Topeka Senators approved a bill Friday night that would allow Kansans to carry concealed weapons, including at the Statehouse.
The measure, approved on a 28-12 vote, would require the attorney general's office to issue a concealed-carry permit to any Kansan 21 or older who pays a $150 application fee and is a U.S. citizen, has no mental illness or drug or alcohol addiction and completes eight hours of training.
As approved earlier by the House, the measure would have put the Kansas Bureau of Investigation in charge of issuing permits. The Senate switched that duty to the attorney general's office.
Senators rejected a series of amendments expanding the list of places where concealed guns would be banned, as well as a proposal to allow Kansans to carry concealed stun guns -- but not handguns.
Concealed weapons would be forbidden in schools, city halls, courthouses, state office buildings, the Kansas State Fair, bars and taverns.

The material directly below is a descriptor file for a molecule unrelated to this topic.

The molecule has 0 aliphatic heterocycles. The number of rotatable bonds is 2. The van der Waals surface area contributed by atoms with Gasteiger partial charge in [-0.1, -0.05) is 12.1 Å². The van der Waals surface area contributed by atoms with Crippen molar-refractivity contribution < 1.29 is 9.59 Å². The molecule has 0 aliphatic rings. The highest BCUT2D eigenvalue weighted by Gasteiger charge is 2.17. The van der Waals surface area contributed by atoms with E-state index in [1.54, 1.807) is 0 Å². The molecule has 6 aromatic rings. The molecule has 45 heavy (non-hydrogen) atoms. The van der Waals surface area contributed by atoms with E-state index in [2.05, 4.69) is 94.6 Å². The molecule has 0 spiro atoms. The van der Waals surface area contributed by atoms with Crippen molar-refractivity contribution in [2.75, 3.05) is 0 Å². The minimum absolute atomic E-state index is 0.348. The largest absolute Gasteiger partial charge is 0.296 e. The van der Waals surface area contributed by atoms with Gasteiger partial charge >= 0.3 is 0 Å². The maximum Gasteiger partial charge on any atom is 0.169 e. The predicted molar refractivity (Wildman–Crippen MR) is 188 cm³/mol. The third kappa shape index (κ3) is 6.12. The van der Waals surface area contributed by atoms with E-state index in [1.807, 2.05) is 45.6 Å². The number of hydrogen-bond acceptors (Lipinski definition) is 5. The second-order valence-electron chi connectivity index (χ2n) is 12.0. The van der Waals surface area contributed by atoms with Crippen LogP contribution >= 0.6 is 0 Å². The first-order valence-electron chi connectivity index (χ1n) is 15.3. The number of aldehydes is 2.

But the Senate deleted the Statehouse and restaurants that serve alcohol from the list of places where concealed guns would be prohibited.
"If this is good legislation for the rest of Kansas, it ought to be good legislation for the Capitol building," said Senate President Dave Kerr, R-Hutchinson, who offered the amendment taking the Statehouse off the list. "We should enjoy the benefits of that extra security here in the Capitol building."
Kerr later voted against the bill.
Sen. John Vratil, R-Leawood, offered a series of amendments banning concealed guns in hospitals, day care centers, churches and banks. All of those proposals failed after concealed carry supporters said people going to and from those places need to protect themselves.
Supporters of the bill contend that the measure would allow law-abiding citizens to protect themselves. Opponents predict it would lead to more gun-related violence.
Only Kansas, Illinois, Nebraska and Wisconsin do not have some type of concealed-carry law.
Concealed carry is HB 2798.
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Kansas Legislature: http://www.kslegislature.org